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MANILA, Philippines – President Rodrigo Duterte on Sunday, September 18, asked for a 6-month “extension” on his self-imposed deadline to end illegal drugs in 3 to 6 months.
Duterte made the statement in his remarks at the presentation of freed Norwegian hostage Kjartan Sekkingstad in Davao City, where he detailed the extent of the drug problem in the country.
“Just give me a little extension of maybe another 6 months,” said the Philippine leader, who won on a campaign promise of ending illegal drugs within his first 6 months in office.
“I didn’t have any idea that there were hundreds of thousands of people already in the drug business. And what makes it worse is that they are operated now by people in government, especially those in elected positions. So it would be government versus government,” he added.
The President was referring to the 700,000 drug users and pushers who have surrendered to authorities to date.
During the campaign, the President’s rivals, among others, questioned his ambitious promise to end crime in his first 6 months in office. He lashed back at them, saying only those without political would think that way. (READ: Duterte: Don’t believe I can end crime in 6 months? Bayot ka!)
At the Davao briefing, Duterte further explained that he had a final list that is about 3 inches thick, bearing the names of alleged drug personalities that include public officials. He said he had no idea of the extent of the drug problem until he became Chief Executive.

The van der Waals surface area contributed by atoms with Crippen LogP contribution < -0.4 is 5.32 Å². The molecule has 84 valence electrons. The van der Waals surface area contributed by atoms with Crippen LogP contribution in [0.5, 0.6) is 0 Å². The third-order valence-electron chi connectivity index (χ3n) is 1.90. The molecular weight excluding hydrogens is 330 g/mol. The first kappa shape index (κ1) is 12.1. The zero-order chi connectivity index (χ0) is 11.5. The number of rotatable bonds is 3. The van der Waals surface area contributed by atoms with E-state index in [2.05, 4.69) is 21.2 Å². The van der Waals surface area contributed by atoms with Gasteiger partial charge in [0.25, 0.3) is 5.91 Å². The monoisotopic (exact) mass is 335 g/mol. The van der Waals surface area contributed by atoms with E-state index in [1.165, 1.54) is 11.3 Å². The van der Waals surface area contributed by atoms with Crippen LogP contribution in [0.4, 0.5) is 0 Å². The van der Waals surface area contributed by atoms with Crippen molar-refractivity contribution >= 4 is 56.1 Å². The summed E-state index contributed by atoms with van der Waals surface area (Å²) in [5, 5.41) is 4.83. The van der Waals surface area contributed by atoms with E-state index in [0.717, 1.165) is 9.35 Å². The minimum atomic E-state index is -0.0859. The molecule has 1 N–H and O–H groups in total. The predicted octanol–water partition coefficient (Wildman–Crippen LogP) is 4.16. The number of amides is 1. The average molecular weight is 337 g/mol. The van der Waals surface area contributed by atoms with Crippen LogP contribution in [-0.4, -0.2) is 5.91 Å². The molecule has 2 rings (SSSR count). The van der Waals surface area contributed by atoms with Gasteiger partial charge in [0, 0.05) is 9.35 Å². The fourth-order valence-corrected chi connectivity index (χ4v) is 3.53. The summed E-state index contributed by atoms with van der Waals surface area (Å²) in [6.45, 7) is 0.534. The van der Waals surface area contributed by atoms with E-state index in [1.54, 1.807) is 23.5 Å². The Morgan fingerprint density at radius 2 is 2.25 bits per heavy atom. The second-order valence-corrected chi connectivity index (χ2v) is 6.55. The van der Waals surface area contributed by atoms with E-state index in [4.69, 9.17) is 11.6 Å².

The President said he ordered a revalidation of the list two months ago “just to make sure” that cases can be built up and pursued against these people.
‘Defang’ barangay captains
He also reiterated his opposition to hold barangay elections in October, as scheduled, saying drug syndicates would fund candidates to ensure the latter’s victory. The President said he would leave this matter to Congress.
“That’s how bad things are right now,” he said, referring to the reach of the illegal drug trade in the country.
The President said that if these candidates at the barangay level – the smallest unit of government in the Philippines – win, “that would be the start, maybe, of our perdition and agony.”
The President also said that he would no longer allow policemen to become bodyguards of barangay officials, even in areas where the local officials are vulnerable to attacks by the New People’s Army, the armed wing of the Communist Party of the Philippines.
“We just have to defang them. Get the police out as [their] bodyguards. I will order I will not allow any policeman to act as bodyguard of any barangay captain. If you’re afraid of being killed, if you are there in the rural areas, by the NPAs, then do not run for public office. Find another occupation,” he said.
The Duterte administration’s war on drugs has drawn support as well as criticism because of the spate of killings related to the campaign since the government launched it on July 1.
As of September 15, there are 1,606 number of deaths under investigation. (IN NUMBERS: The Philippines’ ‘war on drugs’)
Meanwhile, 1,140 drug personalities have been killed in legitimate police operations while 2,073 are victims of extrajudicial or vigilante killings. This makes the total number of persons killed under Duterte’s intensified war on drugs at 3,213.